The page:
Old pain being triggered
It struck me how POD is rooted in our need to be acknowledged as human beings and thus all being equal. It felt good to have finally found an approach that crossed the line between them and us. But it complicated my thinking of the peer aspect in POD. If there is no them and us, where will the peer be? This dilemma slowly dissolved during this last year, when I began to realise that the pain I’ve suffered as an (ex) user of psychiatry can be used in a positive way. This pain can be triggered by the network or (POD) colleagues and I can reflect on this pain and share this with my colleges. In this way I contribute to the climate of supportive recovery.
Development as a peer in POD 
The fact that I needed the duration of the course to answer the question 'is there is a P in POD?' myself, underlines my final reflection. Being a Peer in POD is not a given, but the result of a process of reflecting and integrating past and present disruptive experiences as an (ex) user, with skills as a POD facilitator and the peer support skills of recognising, acknowledging and reflecting on specific themes involving experiences of disruptive psychiatric distress. So, in my opinion there is a P in POD, a P that needs to be developed and educated to be of maximum use. Then the P can join the other professions within POD, well defined and equal. 

With these reflections I hope to make a contribution to a wider dialogue on the topic of peer support in POD.

Charmaine Harris
Peer worker, NELFT

I met Russell Razzaque quite by chance many moons ago. I remember walking into his office on Titian ward to discuss the prospects of collaborating on a recovery course for patients, co-produced by a psychiatrist, psychologist and a peer. 

I was employed for NELFT as a Recovery College Peer Trainer. My manager at the time was very eager for us to persuade Russell to be involved in the Recovery College. I had never heard of him and after meeting him still could not quite see what the fuss was all about. Sure, we needed a psychiatrist on board, but weren’t there plenty others that could prove to be just as knowledgeable?

One of the things I learned was that my manager didn’t care less about what Russell knew, she was more bothered about who he knew. Apart from wanting me to get him to agree in joining forces she also wanted me to persuade him to agree to deliver a presentation within one of the sessions to explain to the group what Open Dialogue was. I remember him arriving to the class and getting started, before he walked in I seriously remember telling the group that I did not understand the fascination of Open Dialogue.

Like me the group seemed very suspicious about the open dialogue concept. We threw at him every question we could possibly think of and he answered them all very persuasively. So, what had made him buy into OD I asked myself and since that day the question still remains “why does Russell believe that Open Dialogue can transform the NHS?”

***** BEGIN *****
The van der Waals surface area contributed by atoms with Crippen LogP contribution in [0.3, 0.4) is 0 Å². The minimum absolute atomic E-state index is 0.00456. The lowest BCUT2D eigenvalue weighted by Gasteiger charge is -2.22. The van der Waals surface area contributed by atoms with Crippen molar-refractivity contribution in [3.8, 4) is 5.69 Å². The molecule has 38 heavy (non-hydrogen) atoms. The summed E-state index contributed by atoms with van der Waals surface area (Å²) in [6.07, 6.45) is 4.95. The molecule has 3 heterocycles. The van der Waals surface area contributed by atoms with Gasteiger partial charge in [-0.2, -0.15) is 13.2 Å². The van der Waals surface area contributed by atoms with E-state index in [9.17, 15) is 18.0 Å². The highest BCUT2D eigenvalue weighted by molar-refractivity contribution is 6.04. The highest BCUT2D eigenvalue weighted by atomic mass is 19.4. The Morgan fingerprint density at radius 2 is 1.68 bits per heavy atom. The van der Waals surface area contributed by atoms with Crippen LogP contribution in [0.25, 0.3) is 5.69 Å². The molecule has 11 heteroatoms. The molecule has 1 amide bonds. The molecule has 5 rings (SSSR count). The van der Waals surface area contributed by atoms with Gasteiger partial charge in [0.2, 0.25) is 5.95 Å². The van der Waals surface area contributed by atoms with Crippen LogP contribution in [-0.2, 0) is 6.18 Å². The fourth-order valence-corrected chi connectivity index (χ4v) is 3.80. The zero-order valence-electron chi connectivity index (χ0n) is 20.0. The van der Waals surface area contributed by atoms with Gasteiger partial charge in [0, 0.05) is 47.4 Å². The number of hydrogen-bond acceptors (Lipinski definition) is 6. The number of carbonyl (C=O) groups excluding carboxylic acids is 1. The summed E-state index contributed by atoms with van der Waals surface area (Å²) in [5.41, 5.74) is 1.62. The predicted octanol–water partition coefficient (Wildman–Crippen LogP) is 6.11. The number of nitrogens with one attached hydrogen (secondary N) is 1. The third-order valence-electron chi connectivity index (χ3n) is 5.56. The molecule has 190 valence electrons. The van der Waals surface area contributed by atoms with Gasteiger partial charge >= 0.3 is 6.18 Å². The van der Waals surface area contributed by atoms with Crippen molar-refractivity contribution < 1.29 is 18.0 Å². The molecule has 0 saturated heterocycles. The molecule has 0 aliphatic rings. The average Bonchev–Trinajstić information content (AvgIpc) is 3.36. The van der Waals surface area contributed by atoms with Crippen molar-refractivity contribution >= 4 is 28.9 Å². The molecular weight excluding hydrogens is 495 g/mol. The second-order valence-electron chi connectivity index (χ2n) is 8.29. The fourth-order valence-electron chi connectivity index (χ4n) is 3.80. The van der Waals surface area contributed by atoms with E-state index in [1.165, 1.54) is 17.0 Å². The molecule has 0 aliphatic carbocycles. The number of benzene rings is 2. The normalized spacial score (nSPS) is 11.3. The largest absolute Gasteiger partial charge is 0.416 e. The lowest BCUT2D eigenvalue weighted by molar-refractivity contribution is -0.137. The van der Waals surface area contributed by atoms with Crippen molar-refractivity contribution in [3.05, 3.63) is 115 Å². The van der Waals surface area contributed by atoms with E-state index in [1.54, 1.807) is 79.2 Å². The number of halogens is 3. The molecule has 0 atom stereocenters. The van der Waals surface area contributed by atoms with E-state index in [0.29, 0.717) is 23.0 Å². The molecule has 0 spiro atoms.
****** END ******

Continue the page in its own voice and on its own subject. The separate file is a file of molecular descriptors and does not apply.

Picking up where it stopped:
Years after inviting him into our session at the recovery college and our co-production collaborations we remained in working contact calling on each other for favours and advice from time to time. Then in December 2015 I finally agreed to attend the Peer Supported Open Dialogue training. 

Throughout the duration of my training in 2016, my life transformed both personally and professionally. I met some phenomenal and beautiful people who soon became new friends and I grew so fond of some that they became a part of my extended family. I became truly inspired by the mentors and the trainers, like Mark Hopfenbeck whose wisdom helped me learn the real concept of openness and empathy. 

Being a professional with lived experience of mental illness and going through the training process has often been very challenging. The sharing process isn’t so much the issue but it’s more about the difficulty I have in reflecting of the pain I have endured throughout my life at the hands of others including mental health professionals who regularly failed me. Reflecting on this pain can be very distressing for myself and my counterparts but we are taught from the onset to tolerate uncertainty.

My gift as a peer training within POD is to articulately translate my pain which is a similar pain shared by the vast majority of people whose only identity exists within a failed medical system. Not every person with lived experience has my gift. I call this the ‘peer’ gift, my journey as a POD Peer is still in its early stages; many mornings I wake up with different POD thoughts about the training/practice and implementation. 

I have very reserved thoughts about people with lived experience engaging in silent retreats because for the majority of our lives we live in silence either through the direct impact of the illness or by having our lives dictated to us. Our voices go unheard. 
So, in November 2017, I decided to do something that frightened me massively and signed up to attend a spiritual retreat which consisted of hours of silence. I am still very unsure how I feel about completing my retreat and if I am completely honest the only reason I attended was because it was a requirement in order for me to qualify as a POD trainee mentor finalising my portfolio. The experience itself was refreshing and enlightening but it felt like a somewhat delayed reality.